Treatment for Prostate Cancer

Treatment for Prostate Cancer
June 01 11:15 2018 Print This Article

Your treatment for prostate cancer will depend on your individual circumstances. Some men with prostate cancer won’t need treatment however active surveillance or “watchful waiting” will mean keeping an eye on the cancer and starting treatment only if the cancer shows signs of getting worse or causing symptoms.

When treatment is necessary, the aim is to cure or control the disease so it doesn’t shorten life expectancy. Sometimes, if the cancer has already spread, the aim is not to cure it, but to prolong life and delay symptoms.

When deciding what treatment is best for you, your doctors will consider, the type and size of the cancer, what grade it is, your general health and whether or not the cancer has spread to other parts of your body

The National Institute for Health and Care Excellence (NICE) has made recommendations about treatments offered to men with the three main stages of prostate cancer:

  • localised prostate cancer (cancer that is just in the prostate gland)
  • locally advanced prostate cancer (cancer that has spread beyond the prostate capsule, but is still connected to the prostate gland)
  • relapsed (cancer that has returned after treatment) and metastatic prostate cancer (cancer that has spread outside the prostate gland, with no remaining link to the original cancer in the prostate gland)

To understand more visit https://www.cancer.org/cancer/prostate-cancer/treating.html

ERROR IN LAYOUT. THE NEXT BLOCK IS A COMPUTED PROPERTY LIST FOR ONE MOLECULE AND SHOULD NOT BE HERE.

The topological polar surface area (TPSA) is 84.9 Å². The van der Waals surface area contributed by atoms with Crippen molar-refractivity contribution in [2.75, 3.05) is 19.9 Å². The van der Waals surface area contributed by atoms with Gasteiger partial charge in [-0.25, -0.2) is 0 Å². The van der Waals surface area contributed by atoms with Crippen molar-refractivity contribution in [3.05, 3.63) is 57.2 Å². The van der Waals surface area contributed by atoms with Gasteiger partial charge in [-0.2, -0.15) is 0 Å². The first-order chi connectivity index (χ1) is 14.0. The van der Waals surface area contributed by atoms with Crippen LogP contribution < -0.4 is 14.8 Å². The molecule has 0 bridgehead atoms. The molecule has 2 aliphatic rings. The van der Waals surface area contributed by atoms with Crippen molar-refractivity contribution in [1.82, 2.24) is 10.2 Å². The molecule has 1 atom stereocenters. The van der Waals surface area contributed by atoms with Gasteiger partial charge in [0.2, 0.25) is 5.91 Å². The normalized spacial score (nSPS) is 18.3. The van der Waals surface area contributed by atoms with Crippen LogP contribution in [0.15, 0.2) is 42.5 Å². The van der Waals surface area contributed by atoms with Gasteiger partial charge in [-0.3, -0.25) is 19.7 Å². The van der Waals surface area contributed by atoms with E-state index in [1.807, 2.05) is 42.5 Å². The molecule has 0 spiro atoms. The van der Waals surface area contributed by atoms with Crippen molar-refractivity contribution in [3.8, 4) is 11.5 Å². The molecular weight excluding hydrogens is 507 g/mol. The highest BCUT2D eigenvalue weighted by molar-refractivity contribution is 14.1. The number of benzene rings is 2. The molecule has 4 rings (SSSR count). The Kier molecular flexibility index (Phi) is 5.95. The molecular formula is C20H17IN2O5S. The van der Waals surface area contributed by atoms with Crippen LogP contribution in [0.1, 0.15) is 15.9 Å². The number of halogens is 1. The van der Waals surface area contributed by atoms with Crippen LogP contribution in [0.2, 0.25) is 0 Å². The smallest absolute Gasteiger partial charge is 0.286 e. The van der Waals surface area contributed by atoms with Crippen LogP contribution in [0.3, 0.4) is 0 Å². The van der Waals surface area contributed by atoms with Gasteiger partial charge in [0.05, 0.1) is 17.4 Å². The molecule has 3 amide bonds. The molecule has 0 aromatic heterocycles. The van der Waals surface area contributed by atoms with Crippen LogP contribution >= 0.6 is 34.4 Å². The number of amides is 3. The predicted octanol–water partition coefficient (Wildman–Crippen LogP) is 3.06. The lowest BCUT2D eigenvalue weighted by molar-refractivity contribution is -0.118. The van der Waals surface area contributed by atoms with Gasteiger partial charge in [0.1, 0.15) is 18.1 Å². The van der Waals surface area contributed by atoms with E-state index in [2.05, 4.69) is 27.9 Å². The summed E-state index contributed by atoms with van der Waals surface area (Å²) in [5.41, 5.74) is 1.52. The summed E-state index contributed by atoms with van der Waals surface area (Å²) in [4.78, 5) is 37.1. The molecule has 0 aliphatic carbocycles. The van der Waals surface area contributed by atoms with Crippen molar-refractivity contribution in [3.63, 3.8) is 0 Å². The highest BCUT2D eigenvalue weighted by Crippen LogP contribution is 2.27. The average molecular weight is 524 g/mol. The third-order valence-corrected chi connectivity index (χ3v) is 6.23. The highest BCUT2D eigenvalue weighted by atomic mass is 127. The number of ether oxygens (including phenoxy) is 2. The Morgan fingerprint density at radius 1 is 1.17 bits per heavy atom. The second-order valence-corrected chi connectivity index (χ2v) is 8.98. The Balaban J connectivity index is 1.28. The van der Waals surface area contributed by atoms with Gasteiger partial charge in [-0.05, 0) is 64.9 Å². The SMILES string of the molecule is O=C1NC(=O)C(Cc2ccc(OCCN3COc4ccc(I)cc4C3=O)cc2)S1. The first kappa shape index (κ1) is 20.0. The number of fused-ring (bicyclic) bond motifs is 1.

A widely used method of staging is a number staging system. The stages are:

  • Stage 1 – the cancer is very small and completely within the prostate gland
  • Stage 2 – the cancer is within the prostate gland, but is larger
  • Stage 3 – the cancer has spread from the prostate and may have grown into the tubes that carry semen
  • Stage 4 – the cancer has spread into the lymph nodes or another part of the body, including the bladder, rectum or bones; about 20-30% of cases are diagnosed at this stage

If prostate cancer is diagnosed at an early stage, the chances of survival are generally good. About 90% of men diagnosed at stages 1 or 2 will live at least five more years and 65-90% will live for at least 10 more years.

If you are diagnosed with stage 3 prostate cancer, you have a 70-80% of chance of living for at least five more years.

However, if you are diagnosed when your prostate cancer has reached stage 4, there is only a 30% chance you will live for at least five more years.

If you are interested in discussing some treatment options, speak to the leaders in oncology and make sure they are top prostate cancer specialists.

 

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Paul Petersen
Paul Petersen

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